Why People Didn't Like 'Star Wars: The Last Jedi'

Why People Didn't Like 'Star Wars: The Last Jedi'

My point of the view of the film.

o Star Wars: The Last Jedi just came out and already, people are raving about it. When the film came out, it was rated 93% on Rotten Tomatoes and eventually became the lowest rating Star Wars film on the website after a few days since its theatrical release.

Trust me, I am not a popular critic nor care about Rotten Tomatoes as a whole, but as a fan of Star Wars, I feel as if I was able to understand why people were torn about this film. Before I begin my five point rant, this is a SPOILER discussion. So you have been warned. Here is my thoughts on Star Wars: The Last Jedi.

The Story of the Last Jedi.

Let's take a step back and reevaluate what the film was about. What WAS the Last Jedi even about? Well you have the Resistance trying to flee from the First Order. Meanwhile, Rey finds Luke Skywalker and wants to find the meaning of her existence. While that is going on, Finn wakes up from his paralysis and befriends a minor character, in which they venture off into another planet to find a hacker?

Think harder about the plot for a minute and you have the exact last movie, just less characters. I believe that the marketing of the film was great, but the end result of the plot was just bland. After watching the film, it came off as a filler more as a continuation of the story. If you put this film together with the last film, it should just be one big film rather than two movies.

The Villains: Snoke and Phasma.

By far, utter trash. Now this actually made me mad due to strategic marketing on Disney part. I don’t understand how you make two bad ass characters in the universe and kill them both off like that. Man I thought Snoke was a bad*ss in Force Awakens by how little of a impact he made when on screen.

You become invested in his character because no one knows who he is, what his main motive is, and how he met Luke and Kylo Ren.

In Last Jedi, we get a glimpse of who he is but we don’t get his backstory and what his real motives are (other than eliminate the Resistance). He was indeed a void character.

Unless J.J. Abrams bring him back for episode 9, his only motive was to promote Kylo Ren. It was a much let down. Now Captain Phasma, good Lord. Talk about marketing, her character didn’t even need to be in the movie. Supposedly in comic books, Captain Phasma is like an OG. She is an equipped general and is very malicious. But nope, just gets wiped out by Finn, who is not even on her level.

What happens to her? She falls through the floor. They should have either hinted at their fight for the next movie or have had a meaningful fight in the movie that just didn’t feel forced. These two were very disappointing in the movie for me so I can see why people disliked the movie because of this very reason.

A forced love connection and of the force.

The Finn and Rose thing was utterly unnecessary. The whole story between Finn and Rose felt like a mini plot. Their whole subplot was not necessary. I didn’t understand the whole connection between them. It’s like I get it, but I don’t. The whole rich vs poor comparison is already known in Star Wars, without it being known. That’s why we have Episode 4,5,6 and the prequels for. It was extremely forced and just didn’t make sense. Rose was a new character but her ideal role for the film was shocking Finn. Finn really didn’t really have no point in the film EXCEPT to sacrifice himself.

But we live in a world where we can’t have nice things, and Rose actually interferes and crashes his ship before he could do so. I didn’t understand why she did that. I could understand IF she pushed his ship out the way and did it herself, then we have a different story. I feel as if they downsized Finn's character in this movie.

You have a First Order turned Resistance fighter whose trying to do the best he can, fights off Kylo and gets badly injured in the Force Awakens, then have him pretty much go from this high peak character to going to this random planet to find this hacker. Whoever wrote him into this film didn’t do a good job pacing him out like this. If you are a Star Wars fan already, you already know that some of the rich elites are indeed bad people. We don’t need to have a regurgitation of it.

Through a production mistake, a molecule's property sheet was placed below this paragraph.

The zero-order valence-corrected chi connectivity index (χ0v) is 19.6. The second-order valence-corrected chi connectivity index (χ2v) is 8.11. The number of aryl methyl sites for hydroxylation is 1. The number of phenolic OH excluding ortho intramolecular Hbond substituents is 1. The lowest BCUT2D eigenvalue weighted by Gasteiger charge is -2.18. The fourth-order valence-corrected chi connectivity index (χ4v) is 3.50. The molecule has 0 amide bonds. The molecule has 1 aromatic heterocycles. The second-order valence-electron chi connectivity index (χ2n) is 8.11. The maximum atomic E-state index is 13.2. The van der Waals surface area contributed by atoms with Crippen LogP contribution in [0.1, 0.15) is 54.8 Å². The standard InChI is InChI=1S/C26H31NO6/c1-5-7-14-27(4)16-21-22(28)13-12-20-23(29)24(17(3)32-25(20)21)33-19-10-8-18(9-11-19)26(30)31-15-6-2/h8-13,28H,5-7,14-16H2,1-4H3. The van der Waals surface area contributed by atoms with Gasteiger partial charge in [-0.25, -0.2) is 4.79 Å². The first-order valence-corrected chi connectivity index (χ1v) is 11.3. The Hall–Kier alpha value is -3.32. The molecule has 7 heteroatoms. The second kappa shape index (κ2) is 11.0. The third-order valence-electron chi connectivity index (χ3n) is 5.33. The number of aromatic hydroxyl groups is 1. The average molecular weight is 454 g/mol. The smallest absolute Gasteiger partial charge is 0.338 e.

Capitalism and Feminism in Star Wars.

Whoever wrote the layout of this film needs to be fired. There is a whole good chunked of the movie where Finn and Rose goes to this planet to find this “person” and right off the back, you can see people and creatures wearing fancy clothing gambling. In my opinion, It was clearly obvious that the people who were gambling were not’ “good” people.

The fact that Rose character said that the people on this planet are really bad and give weapons to both good and bad guys irritated me. This is when I began to think of Disney incorporating political / present day ideas into Star Wars. The whole rich vs the poor is throughout almost every other Star Wars movie, but without anyone pointing it out. Its as if the writers went out there way in this film to point out that it’s about rich and poor, which bugged me. Laura Dern plays Vice Admiral Holdo in the Last Jedi.

It was quite clear that her character was very feminist due to her telling Poe that she basically know how his type is, and what type of people she dislikes. Her role was extremely feminist, but without saying feminism. I don’t have a problem with Feminism, but don’t throw the idea down the audience's throat. Star Wars can be both those ideas but without pushing that same idea too hard.

A different Star Wars movie.

Alot of movie critics, fans, and even friends of mine are torn up about this film. Some say its Rian Johnsons best movie while other people are saying that it’s the worst Star Wars made ever. Some people are even preferring the Phantom Menace over the Last Jedi. Off the start this film felt very different than any other Star Wars film, including Rogue One. The movie didn’t have that “theme” of any Star Wars film.

Usually, I am excited to see Star Wars rather this time I went because I already bought tickets a month prior. Just even watching and seeing the set up for how episode 9 is going to be, it felt as if this movie was closing the door of the franchise rather opening it. I guess we have to wait until 2019 to see where J.J. Abrams takes the franchise. Other than that, the movie was 50/50 for me.